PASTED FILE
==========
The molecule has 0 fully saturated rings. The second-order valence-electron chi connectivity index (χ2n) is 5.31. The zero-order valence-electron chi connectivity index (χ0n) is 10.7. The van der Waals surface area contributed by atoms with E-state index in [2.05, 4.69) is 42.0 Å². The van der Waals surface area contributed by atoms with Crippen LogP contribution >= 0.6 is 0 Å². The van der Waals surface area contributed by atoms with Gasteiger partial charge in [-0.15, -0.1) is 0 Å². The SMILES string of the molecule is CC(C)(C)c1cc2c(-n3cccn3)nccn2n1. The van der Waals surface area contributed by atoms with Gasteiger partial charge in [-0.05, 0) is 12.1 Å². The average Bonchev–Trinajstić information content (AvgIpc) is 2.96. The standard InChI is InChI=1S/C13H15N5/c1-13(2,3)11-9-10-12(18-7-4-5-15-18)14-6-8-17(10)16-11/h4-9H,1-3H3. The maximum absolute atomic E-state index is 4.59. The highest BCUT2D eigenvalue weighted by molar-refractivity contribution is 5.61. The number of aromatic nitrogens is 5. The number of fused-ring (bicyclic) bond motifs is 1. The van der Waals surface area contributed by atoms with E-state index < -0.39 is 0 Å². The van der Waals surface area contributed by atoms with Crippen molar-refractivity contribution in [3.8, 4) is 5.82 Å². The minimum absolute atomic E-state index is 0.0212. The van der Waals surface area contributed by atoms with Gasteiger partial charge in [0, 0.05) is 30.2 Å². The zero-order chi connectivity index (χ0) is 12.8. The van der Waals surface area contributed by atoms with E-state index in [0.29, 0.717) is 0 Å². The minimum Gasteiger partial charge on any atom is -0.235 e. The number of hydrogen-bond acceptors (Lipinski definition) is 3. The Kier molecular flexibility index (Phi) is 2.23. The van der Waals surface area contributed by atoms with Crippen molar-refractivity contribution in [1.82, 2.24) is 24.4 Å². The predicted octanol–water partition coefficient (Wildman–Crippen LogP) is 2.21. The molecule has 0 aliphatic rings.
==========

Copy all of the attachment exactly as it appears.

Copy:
The molecule has 0 fully saturated rings. The second-order valence-electron chi connectivity index (χ2n) is 5.31. The zero-order valence-electron chi connectivity index (χ0n) is 10.7. The van der Waals surface area contributed by atoms with E-state index in [2.05, 4.69) is 42.0 Å². The van der Waals surface area contributed by atoms with Crippen LogP contribution >= 0.6 is 0 Å². The van der Waals surface area contributed by atoms with Gasteiger partial charge in [-0.15, -0.1) is 0 Å². The SMILES string of the molecule is CC(C)(C)c1cc2c(-n3cccn3)nccn2n1. The van der Waals surface area contributed by atoms with Gasteiger partial charge in [-0.05, 0) is 12.1 Å². The average Bonchev–Trinajstić information content (AvgIpc) is 2.96. The standard InChI is InChI=1S/C13H15N5/c1-13(2,3)11-9-10-12(18-7-4-5-15-18)14-6-8-17(10)16-11/h4-9H,1-3H3. The maximum absolute atomic E-state index is 4.59. The highest BCUT2D eigenvalue weighted by molar-refractivity contribution is 5.61. The number of aromatic nitrogens is 5. The number of fused-ring (bicyclic) bond motifs is 1. The van der Waals surface area contributed by atoms with E-state index < -0.39 is 0 Å². The van der Waals surface area contributed by atoms with Crippen molar-refractivity contribution in [3.8, 4) is 5.82 Å². The minimum absolute atomic E-state index is 0.0212. The van der Waals surface area contributed by atoms with Gasteiger partial charge in [0, 0.05) is 30.2 Å². The zero-order chi connectivity index (χ0) is 12.8. The van der Waals surface area contributed by atoms with E-state index in [0.29, 0.717) is 0 Å². The minimum Gasteiger partial charge on any atom is -0.235 e. The number of hydrogen-bond acceptors (Lipinski definition) is 3. The Kier molecular flexibility index (Phi) is 2.23. The van der Waals surface area contributed by atoms with Crippen molar-refractivity contribution in [1.82, 2.24) is 24.4 Å². The predicted octanol–water partition coefficient (Wildman–Crippen LogP) is 2.21. The molecule has 0 aliphatic rings.